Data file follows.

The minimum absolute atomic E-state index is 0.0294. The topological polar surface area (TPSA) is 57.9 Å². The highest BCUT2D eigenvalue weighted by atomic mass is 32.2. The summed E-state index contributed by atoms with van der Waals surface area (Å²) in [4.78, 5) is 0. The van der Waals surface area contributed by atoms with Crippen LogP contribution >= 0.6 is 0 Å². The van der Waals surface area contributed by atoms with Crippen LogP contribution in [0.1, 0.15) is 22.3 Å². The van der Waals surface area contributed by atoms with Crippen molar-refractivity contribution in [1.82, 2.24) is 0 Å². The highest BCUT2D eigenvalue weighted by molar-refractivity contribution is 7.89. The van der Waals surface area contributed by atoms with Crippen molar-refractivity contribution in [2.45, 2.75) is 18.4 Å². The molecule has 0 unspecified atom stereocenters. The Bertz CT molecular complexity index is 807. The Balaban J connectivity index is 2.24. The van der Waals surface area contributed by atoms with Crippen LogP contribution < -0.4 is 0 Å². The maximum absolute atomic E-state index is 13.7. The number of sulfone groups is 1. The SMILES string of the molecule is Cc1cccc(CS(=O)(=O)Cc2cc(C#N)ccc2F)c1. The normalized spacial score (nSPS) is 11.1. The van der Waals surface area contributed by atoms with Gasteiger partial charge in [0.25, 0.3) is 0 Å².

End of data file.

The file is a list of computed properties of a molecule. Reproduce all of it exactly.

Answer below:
The minimum absolute atomic E-state index is 0.0294. The topological polar surface area (TPSA) is 57.9 Å². The highest BCUT2D eigenvalue weighted by atomic mass is 32.2. The summed E-state index contributed by atoms with van der Waals surface area (Å²) in [4.78, 5) is 0. The van der Waals surface area contributed by atoms with Crippen LogP contribution >= 0.6 is 0 Å². The van der Waals surface area contributed by atoms with Crippen LogP contribution in [0.1, 0.15) is 22.3 Å². The van der Waals surface area contributed by atoms with Crippen molar-refractivity contribution in [1.82, 2.24) is 0 Å². The highest BCUT2D eigenvalue weighted by molar-refractivity contribution is 7.89. The van der Waals surface area contributed by atoms with Crippen molar-refractivity contribution in [2.45, 2.75) is 18.4 Å². The molecule has 0 unspecified atom stereocenters. The Bertz CT molecular complexity index is 807. The Balaban J connectivity index is 2.24. The van der Waals surface area contributed by atoms with Crippen LogP contribution < -0.4 is 0 Å². The maximum absolute atomic E-state index is 13.7. The number of sulfone groups is 1. The SMILES string of the molecule is Cc1cccc(CS(=O)(=O)Cc2cc(C#N)ccc2F)c1. The normalized spacial score (nSPS) is 11.1. The van der Waals surface area contributed by atoms with Gasteiger partial charge in [0.25, 0.3) is 0 Å².